European tax authorities should step up efforts to digitalize the system of withholding tax on dividend or interest payments and impose deadlines on governments for paying rebates and refunds, with interest and penalties for missing them, an insurance industry lobbyist said Tuesday.

  • October 26, 2021

    Insurance Groups Call On Gov't For Innovation Fund

    A coalition of British insurance trade bodies has called on the government to invest in technology start-ups within the sector to help boost the wider economy.

  • October 26, 2021

    HMRC Urges UK Top Court To Ax Overseas Dividend Ruling

    Tax on overseas dividends does not violate European Union law by discouraging investors in Britain from making foreign transactions, HMRC told the U.K.'s top court on Tuesday in a case that could affect £905 million ($1.25 billion) in taxes.

  • October 25, 2021

    Monaco Bank Urges 9th Circ. To Toss $92M RICO Suit

    A private bank in Monaco has told the Ninth Circuit that a federal judge was right to permanently dismiss a $92 million civil racketeering complaint by a Russian real estate investor who "dragged" the institution into a decades-long dispute with a former Russian lawmaker convicted of embezzlement.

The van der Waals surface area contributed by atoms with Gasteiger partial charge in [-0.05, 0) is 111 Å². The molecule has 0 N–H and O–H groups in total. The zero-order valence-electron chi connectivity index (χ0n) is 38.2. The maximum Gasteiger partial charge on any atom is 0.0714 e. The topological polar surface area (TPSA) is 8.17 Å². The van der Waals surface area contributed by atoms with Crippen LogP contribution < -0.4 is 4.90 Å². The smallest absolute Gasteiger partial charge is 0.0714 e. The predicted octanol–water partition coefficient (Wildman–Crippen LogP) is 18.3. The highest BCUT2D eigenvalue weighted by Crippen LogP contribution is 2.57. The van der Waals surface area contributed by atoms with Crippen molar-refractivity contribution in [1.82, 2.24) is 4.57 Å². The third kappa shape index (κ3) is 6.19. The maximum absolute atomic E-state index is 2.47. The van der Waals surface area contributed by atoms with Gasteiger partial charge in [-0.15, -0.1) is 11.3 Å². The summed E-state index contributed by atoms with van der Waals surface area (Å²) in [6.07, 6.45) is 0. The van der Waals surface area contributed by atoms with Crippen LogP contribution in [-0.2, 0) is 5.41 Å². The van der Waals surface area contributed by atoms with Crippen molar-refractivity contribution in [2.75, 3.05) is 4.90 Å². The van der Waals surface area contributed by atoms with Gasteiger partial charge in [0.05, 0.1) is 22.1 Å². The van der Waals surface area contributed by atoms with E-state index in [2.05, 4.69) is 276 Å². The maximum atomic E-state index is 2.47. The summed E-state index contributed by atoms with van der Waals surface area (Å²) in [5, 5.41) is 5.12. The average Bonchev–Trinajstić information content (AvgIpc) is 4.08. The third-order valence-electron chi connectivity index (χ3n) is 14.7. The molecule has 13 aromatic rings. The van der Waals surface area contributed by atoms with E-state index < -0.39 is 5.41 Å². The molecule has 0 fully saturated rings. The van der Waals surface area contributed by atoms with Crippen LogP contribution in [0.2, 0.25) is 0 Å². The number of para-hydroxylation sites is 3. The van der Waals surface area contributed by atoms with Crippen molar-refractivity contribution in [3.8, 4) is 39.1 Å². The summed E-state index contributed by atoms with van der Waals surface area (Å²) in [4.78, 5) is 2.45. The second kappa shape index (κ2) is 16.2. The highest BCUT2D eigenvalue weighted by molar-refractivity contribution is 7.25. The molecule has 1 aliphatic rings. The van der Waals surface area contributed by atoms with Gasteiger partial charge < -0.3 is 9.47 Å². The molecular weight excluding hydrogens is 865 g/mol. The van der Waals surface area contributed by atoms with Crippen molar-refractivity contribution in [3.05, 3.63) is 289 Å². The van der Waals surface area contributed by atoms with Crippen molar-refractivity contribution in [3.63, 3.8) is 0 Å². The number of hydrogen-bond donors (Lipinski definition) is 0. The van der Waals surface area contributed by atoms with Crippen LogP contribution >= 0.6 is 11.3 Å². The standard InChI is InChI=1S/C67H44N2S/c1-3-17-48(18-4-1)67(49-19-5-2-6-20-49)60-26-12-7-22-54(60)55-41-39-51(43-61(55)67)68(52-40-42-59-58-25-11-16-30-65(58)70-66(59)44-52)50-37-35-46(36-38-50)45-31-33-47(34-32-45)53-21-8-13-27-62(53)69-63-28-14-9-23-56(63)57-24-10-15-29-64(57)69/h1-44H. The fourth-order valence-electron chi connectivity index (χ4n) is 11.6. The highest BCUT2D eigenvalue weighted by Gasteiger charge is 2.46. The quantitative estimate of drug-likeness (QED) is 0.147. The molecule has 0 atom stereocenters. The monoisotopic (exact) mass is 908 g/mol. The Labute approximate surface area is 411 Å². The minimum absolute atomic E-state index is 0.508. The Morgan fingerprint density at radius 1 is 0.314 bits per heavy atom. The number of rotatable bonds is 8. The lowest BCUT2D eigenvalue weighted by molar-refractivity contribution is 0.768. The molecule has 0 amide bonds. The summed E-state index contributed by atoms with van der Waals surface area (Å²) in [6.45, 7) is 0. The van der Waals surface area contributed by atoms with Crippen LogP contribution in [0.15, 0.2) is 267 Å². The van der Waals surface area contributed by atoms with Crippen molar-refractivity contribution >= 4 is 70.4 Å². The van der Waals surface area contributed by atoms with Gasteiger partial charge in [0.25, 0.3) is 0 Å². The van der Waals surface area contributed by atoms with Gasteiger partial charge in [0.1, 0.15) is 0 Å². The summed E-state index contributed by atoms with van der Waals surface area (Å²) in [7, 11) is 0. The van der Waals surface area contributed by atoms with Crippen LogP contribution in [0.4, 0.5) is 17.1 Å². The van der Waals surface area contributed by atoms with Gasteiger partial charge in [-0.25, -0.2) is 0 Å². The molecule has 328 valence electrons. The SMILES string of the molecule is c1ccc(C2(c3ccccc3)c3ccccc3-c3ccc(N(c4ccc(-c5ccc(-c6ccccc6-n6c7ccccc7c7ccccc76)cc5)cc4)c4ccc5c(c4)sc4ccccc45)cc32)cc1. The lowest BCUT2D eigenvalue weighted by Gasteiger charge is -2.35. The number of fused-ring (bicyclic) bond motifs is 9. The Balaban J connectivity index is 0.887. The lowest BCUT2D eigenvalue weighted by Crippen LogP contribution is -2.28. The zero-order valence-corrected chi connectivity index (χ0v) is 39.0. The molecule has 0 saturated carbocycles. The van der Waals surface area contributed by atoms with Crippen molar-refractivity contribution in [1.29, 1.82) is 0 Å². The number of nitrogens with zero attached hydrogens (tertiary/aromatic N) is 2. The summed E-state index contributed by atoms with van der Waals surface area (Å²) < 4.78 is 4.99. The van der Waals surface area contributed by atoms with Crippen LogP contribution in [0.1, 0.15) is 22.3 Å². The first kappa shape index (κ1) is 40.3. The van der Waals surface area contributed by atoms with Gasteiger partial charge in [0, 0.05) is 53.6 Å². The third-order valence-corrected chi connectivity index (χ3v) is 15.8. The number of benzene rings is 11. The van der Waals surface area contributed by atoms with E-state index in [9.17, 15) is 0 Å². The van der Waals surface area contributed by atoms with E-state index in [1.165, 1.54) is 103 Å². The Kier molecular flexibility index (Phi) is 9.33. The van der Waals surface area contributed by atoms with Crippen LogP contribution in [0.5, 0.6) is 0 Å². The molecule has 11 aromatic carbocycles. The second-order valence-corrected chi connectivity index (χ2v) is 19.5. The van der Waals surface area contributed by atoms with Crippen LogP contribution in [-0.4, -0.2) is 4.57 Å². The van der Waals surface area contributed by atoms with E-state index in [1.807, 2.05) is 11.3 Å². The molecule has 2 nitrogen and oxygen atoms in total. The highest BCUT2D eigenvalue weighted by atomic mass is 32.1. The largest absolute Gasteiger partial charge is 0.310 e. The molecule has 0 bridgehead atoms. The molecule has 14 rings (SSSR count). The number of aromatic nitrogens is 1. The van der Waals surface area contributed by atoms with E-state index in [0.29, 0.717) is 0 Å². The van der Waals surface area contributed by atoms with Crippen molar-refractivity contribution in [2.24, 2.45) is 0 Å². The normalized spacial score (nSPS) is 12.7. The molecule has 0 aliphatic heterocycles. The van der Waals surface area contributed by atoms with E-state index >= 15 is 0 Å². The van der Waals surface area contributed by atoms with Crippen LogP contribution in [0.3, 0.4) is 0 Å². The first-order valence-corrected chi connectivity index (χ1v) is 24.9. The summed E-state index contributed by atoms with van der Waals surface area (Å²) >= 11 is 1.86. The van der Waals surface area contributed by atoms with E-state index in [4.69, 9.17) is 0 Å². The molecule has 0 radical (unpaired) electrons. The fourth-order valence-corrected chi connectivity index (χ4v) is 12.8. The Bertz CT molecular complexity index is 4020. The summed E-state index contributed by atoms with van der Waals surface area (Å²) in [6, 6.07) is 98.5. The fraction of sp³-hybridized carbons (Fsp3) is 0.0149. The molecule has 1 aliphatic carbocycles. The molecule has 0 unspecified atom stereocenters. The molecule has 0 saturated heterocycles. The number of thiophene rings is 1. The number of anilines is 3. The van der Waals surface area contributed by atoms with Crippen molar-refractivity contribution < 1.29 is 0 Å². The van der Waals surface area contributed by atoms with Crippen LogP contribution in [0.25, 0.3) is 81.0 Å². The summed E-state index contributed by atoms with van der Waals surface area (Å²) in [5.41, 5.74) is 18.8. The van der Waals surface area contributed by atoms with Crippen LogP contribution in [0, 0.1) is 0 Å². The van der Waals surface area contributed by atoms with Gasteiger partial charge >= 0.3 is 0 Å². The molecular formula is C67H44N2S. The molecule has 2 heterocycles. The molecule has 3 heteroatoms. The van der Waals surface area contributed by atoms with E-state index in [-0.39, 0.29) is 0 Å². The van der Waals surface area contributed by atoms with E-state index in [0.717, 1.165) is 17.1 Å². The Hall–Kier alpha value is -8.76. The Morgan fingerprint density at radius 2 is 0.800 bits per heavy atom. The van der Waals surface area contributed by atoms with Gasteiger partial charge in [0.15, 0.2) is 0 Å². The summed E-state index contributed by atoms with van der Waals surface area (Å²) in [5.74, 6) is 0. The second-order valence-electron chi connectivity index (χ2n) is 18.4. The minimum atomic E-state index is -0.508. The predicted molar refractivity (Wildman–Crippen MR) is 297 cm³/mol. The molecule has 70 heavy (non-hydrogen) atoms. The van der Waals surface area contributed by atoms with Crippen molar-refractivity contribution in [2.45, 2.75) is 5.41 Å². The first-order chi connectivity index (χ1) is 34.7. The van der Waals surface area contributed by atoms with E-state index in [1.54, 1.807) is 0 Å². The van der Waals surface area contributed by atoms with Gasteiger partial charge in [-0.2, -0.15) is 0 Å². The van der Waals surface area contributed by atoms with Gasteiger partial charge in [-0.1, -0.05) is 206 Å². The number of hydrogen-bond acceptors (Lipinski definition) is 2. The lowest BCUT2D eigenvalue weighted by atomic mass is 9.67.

• October 25, 2021

    Italian Financier Accused Of Trying To Derail Vatican Trial

    The Vatican accused an Italian financier on Monday of using litigation in England to derail and frustrate a criminal investigation in Vatican City over the Holy See's investment in luxury London property that used charitable money.

  • October 25, 2021

    Sicily Settles 2nd Swaps Battle With Bank of America

    The government of Sicily has admitted that swaps it entered into with Bank of America were valid as it reached a settlement with the investment bank over its €239,000 ($280,000) lawsuit, ending another dispute for the Italian region over deals to restructure its debts.

  • October 25, 2021

    Brit Fights US Extradition Over $30M Ponzi Scheme Charges

    A British man charged over a $30 million Ponzi scheme battled the U.S. government's attempt to extradite him on Monday, as prison experts told a judge that he would be held in a cramped, high-security cell.

  • October 25, 2021

    FCA Plans Illiquid Assets Fund With 90-Day Notice Period

    The City watchdog said on Monday that it will launch an investment fund for experienced consumers to invest in illiquid assets, in a bid to encourage longer-term opportunities while putting in place a 90-day notice period to safeguard against a rise in redemptions.